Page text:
- President Donald Trump outlined a plan Thursday that would allow Medicare to start negotiating drug prices to bring costs in line for its Part B coverage with what other nations pay for the same drugs.
- HHS Secretary Alex Azar released a report earlier Thursday that said the U.S. pays 1.8 times more for the exact same drugs as other nations.
President Donald Trump outlined a plan Thursday he said would allow Medicare to lower drug prices for its Part B coverage and end this "rigged system" that allows other countries to pay less than the U.S. for the same drugs.
Under the administration's proposal, the Department of Health and Human Services would permit Medicare to create a new payment model that would bring drug prices in line with what other nations pay.
HHS estimates $17 billion in program savings over five years, it said in a press release. The agency is trying to issue a formal rule early next year with the new payment model taking effect in 2020, HHS said.
"For decades, other countries have rigged the system so that American patients are charged much more ... for the exact same drug," Trump said in his speech at HHS headquarters in Washington.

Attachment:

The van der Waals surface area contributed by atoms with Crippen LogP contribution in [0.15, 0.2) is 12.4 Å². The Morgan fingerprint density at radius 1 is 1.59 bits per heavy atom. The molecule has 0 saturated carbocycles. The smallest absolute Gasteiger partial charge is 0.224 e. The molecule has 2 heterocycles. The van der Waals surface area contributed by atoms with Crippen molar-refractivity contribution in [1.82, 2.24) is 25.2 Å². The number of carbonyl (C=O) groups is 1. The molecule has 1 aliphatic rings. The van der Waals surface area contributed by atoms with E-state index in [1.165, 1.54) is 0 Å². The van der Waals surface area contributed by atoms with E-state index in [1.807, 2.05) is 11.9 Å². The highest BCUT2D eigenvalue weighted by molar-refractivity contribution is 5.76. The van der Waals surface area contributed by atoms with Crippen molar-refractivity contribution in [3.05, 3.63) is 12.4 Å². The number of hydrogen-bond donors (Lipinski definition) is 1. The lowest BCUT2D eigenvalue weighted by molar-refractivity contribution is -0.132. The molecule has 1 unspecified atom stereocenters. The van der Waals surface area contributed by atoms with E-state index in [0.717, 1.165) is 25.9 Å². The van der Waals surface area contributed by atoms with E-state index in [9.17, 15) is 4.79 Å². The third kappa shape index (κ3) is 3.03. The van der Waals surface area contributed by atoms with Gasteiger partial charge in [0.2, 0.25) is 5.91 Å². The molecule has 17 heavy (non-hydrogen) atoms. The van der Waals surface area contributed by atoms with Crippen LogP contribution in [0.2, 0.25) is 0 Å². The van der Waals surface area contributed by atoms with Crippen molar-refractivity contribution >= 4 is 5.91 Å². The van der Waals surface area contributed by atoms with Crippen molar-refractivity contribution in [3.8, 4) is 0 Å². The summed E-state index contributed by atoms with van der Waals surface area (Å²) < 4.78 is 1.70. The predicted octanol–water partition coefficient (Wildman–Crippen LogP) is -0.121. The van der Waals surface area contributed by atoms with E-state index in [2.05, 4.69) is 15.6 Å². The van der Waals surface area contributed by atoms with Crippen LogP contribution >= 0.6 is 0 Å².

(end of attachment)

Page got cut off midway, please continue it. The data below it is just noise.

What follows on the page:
"Americans pay more so that other countries can pay less," Trump said. "The government pays whatever price the drug companies ask ... not any more."
The SPDR S&P Pharmaceuticals index, which tracks drug stocks, was more than 2 percent higher early afternoon Thursday.
In May, Trump said it was time to end the "global freeloading once and for all," referring to how some countries set price controls and therefore pay less for drugs than Americans, while U.S. companies invest in research and drug development.
Health and Human Services Secretary Alex Azar released a report earlier in the day that said the U.S. pays 1.8 times more, and sometimes four times as much, for prescriptions covered by Medicare Part B than other nations.
"The United States will finally be able to confront one of the most unfair practices ... that drives up the cost of medicine," Trump said. "For decades other countries have rigged the system so that American patients are charged much more, and in some cases much, much more for the exact same drug," he said.
Medicare reimburses the list price of the drug plus 6 percent, so capping price increases could help lower the program's costs. Total Medicare drug spending reached $162 billion in 2015, according to data from the Centers for Medicare and Medicaid Services.
"Because @POTUS wants to end global freeloading, we compared prices for the most costly physician-administered drugs that are covered and paid for by Medicare Part B," Azar tweeted. The "prices for Part B drugs in America exceed the prices paid in countries with similar economic conditions."
— CNBC's Angelica LaVito and Meg Tirrell contributed to this report.
This is a developing story. Please check back for updates.